Totachi

July 6, 2017

277424Totachi Kougyo Co ltd submitted Israel Trademark Application Number 277424. The Application was in classes 4, 7, 9, 11 and 12 and is shown alongside. The Application is the national phase of an International Trademark under the Madrid Protocol. On 6 December 2016, the mark was allowed and under Section 56vi of the Trademark Ordinance, the International Bureau was notified with details about the deadline for Oppositions.

On 27 March 2017, Total SA filed an Opposition in accordance with Section 24(a) of the Trademark Ordinance 19722 and regulation 35 of the 1940 regulations. Consequently, on 29 March 2017, the International Office was informed, together with the deadline for responding.

The Applicant had two months, until 29 May 2017 to respond to the Opposition. However, until the date of this decision, 18 June 2017, no response was received from the Applicant. On 11 June 2017, the Opposer requested that the Israel Patent and Trademark Office note that the since no timely response was received, the Opposition should be accepted and the mark considered cancelled.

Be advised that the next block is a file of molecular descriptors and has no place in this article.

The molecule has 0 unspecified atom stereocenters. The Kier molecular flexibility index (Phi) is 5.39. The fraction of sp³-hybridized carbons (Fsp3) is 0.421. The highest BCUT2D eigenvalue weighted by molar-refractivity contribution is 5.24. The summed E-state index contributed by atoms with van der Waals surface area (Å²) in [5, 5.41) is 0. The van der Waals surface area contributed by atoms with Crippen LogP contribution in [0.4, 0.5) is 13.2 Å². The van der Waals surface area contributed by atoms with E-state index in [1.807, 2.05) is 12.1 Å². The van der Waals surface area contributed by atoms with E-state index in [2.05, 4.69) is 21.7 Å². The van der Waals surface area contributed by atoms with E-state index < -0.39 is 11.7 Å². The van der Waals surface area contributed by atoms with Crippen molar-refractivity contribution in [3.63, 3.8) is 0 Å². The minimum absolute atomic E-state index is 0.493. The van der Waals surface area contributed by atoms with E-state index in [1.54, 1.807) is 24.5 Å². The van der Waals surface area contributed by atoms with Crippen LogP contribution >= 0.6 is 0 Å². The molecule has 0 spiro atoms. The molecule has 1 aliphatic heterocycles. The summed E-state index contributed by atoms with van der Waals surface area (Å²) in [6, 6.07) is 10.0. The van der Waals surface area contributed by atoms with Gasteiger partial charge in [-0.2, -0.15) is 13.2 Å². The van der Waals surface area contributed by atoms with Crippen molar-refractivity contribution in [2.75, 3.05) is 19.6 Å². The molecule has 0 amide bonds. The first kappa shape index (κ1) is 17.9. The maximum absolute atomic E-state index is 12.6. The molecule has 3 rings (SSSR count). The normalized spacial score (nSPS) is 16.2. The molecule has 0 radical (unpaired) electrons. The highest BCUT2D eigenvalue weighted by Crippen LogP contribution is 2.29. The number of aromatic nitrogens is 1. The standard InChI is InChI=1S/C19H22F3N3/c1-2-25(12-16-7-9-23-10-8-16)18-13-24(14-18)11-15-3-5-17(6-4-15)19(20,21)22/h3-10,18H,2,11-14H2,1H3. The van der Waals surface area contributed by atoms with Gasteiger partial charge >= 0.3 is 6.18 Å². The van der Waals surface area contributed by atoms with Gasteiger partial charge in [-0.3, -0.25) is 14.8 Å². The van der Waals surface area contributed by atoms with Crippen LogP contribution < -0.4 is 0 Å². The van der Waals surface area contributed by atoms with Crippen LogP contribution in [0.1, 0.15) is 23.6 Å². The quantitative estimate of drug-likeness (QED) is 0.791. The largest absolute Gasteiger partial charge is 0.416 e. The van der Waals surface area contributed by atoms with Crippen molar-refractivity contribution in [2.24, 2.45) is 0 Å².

The Adjudicator of Intellectual Property, Ms Shoshani Caspi, accepted this request. Consequently the mark is considered withdrawn and the International Bureau will be duly informed. No costs are awarded.

Decision re Israel Trademark Application 277424 to Totachi Kougyo Co ltd, 18 June 2017


Greenlander

April 30, 2017

greenlander

Israel Trademark Application Number 274365 to Shandong  Longyue Rubber Co., Ltd.  for GREENLANDER is the national phase of Madrid Trademark Application No. 1245051

The Application covers tires for vehicle wheels; airplane tyre; repair outfits for inner tubes, tires solid for vehicle wheels; casings for pneumatic tires; automobile tires; vehicle seats; upholstery for vehicles; brake linings for vehicles; automobile chassis.

On allowance, this published for opposition purposes.

Jaguar Land Rover Limited filed an Opposition and the Israel Patent and Trademark Office sent a copy to WIPO.  Shandong  Longyue Rubber Co., Ltd did not respond so the mark is considered as abandoned.


Israel Trademark No. 268867 to M Yildiz Saadettin Cancelled Following Challenge by the Polo/Lauren Company